Edited By Jacek Witkos and Sylwester Jaworski
Differences in Encoding Motion in English and Polish: Difficulties in Translating Motion between these Two Languages
State Vocational School in Gorzów Wielkopolski
Polish motion is lexicalised in two different ways: through the use of prepositions such as w, do and z and verbal prefixes (Ewert and Czechowska 2011). The prepositions and the verb prefixes in Polish both convey the path of the motion such as On w-szedł do domu ‘He went into the house’ and On wy-szedł z domu ‘He went out of the house’. The verbal prefixes can be regarded as inseparable prefixes of verbs which are not so perceptually salient.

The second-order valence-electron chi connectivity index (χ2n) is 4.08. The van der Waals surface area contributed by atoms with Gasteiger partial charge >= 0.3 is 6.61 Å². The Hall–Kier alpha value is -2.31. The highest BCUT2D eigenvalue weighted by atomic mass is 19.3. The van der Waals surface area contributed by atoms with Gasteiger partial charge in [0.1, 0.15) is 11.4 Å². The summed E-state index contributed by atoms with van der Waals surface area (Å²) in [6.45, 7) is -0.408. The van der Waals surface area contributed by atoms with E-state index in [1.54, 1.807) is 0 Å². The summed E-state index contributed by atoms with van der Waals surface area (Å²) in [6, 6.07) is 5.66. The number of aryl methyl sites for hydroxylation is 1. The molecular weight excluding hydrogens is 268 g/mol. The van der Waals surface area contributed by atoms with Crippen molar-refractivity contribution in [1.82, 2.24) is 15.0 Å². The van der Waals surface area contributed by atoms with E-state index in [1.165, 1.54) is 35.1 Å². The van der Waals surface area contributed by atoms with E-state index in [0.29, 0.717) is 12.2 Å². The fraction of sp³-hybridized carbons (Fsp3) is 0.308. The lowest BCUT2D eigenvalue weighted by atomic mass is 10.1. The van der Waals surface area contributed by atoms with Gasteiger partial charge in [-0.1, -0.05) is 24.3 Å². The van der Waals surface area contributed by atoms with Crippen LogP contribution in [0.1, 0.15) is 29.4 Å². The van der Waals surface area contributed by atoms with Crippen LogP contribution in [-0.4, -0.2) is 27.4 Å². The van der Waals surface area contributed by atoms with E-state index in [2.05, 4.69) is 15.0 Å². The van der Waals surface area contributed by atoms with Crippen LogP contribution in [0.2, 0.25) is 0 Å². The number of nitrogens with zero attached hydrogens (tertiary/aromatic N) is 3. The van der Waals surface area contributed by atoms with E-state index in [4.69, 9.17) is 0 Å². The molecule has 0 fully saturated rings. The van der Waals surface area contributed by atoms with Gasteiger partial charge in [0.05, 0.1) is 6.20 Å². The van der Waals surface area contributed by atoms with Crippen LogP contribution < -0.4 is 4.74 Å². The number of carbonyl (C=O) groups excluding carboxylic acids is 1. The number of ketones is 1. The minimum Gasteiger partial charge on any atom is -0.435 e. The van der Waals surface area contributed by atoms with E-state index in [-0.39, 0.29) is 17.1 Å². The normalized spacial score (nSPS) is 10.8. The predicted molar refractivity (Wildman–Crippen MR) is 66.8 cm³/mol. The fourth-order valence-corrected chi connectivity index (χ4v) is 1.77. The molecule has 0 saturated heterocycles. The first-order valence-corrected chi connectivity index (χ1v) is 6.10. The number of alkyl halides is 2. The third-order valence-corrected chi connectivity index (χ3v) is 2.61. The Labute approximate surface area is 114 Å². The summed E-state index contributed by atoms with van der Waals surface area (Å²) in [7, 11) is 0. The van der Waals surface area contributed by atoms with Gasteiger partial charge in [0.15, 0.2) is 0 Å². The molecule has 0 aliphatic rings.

On the other hand, English as a Germanic language lexicalises motion in different ways. Like Polish, the path of motion is framed by satellites i.e. prepositions and particles. There is a verb/verb phrase and a free morpheme which expresses the path e.g. ‘He walked into the house’ or ‘He walked out of the house’ (Ewert and Czechowska 2011, Talmy 2007). However, English does not employ verbal prefixes like Polish to provide additional lexical information about the path of motion. English also contains a number of path verbs, similar to verb-framed languages like Spanish and French, for example, ‘Elvis entered the building’ and ‘Elvis exited the building’ (Ewert and Czechowska 2011).
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